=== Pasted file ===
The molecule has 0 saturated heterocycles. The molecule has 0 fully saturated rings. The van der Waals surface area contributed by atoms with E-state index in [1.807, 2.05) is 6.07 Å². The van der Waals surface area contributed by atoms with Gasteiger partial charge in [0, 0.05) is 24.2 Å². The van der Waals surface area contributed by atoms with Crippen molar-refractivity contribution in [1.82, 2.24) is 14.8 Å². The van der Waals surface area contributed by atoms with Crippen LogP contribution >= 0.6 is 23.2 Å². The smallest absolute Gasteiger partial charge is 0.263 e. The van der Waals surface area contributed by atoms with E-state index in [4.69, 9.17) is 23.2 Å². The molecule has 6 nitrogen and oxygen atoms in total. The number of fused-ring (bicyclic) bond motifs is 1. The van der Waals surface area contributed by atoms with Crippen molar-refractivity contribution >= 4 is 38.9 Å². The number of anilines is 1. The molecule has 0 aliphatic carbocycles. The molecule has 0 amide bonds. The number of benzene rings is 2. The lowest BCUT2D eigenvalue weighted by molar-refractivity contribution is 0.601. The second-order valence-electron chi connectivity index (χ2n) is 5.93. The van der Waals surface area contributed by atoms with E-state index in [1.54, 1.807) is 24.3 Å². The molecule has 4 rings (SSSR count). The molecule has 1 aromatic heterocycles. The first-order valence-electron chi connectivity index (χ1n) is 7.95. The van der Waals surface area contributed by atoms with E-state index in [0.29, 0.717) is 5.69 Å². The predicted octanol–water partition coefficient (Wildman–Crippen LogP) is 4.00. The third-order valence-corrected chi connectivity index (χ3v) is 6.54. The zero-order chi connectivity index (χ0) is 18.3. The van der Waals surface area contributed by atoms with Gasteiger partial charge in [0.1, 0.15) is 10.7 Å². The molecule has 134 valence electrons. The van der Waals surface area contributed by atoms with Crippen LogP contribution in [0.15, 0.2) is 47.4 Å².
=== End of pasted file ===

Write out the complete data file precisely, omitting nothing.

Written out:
The molecule has 0 saturated heterocycles. The molecule has 0 fully saturated rings. The van der Waals surface area contributed by atoms with E-state index in [1.807, 2.05) is 6.07 Å². The van der Waals surface area contributed by atoms with Gasteiger partial charge in [0, 0.05) is 24.2 Å². The van der Waals surface area contributed by atoms with Crippen molar-refractivity contribution in [1.82, 2.24) is 14.8 Å². The van der Waals surface area contributed by atoms with Crippen LogP contribution >= 0.6 is 23.2 Å². The smallest absolute Gasteiger partial charge is 0.263 e. The van der Waals surface area contributed by atoms with E-state index in [4.69, 9.17) is 23.2 Å². The molecule has 6 nitrogen and oxygen atoms in total. The number of fused-ring (bicyclic) bond motifs is 1. The van der Waals surface area contributed by atoms with Crippen molar-refractivity contribution >= 4 is 38.9 Å². The number of anilines is 1. The molecule has 0 aliphatic carbocycles. The molecule has 0 amide bonds. The number of benzene rings is 2. The lowest BCUT2D eigenvalue weighted by molar-refractivity contribution is 0.601. The second-order valence-electron chi connectivity index (χ2n) is 5.93. The van der Waals surface area contributed by atoms with E-state index in [1.54, 1.807) is 24.3 Å². The molecule has 4 rings (SSSR count). The molecule has 1 aromatic heterocycles. The first-order valence-electron chi connectivity index (χ1n) is 7.95. The van der Waals surface area contributed by atoms with E-state index in [0.29, 0.717) is 5.69 Å². The predicted octanol–water partition coefficient (Wildman–Crippen LogP) is 4.00. The third-order valence-corrected chi connectivity index (χ3v) is 6.54. The zero-order chi connectivity index (χ0) is 18.3. The van der Waals surface area contributed by atoms with Gasteiger partial charge in [0.1, 0.15) is 10.7 Å². The molecule has 134 valence electrons. The van der Waals surface area contributed by atoms with Crippen LogP contribution in [0.15, 0.2) is 47.4 Å².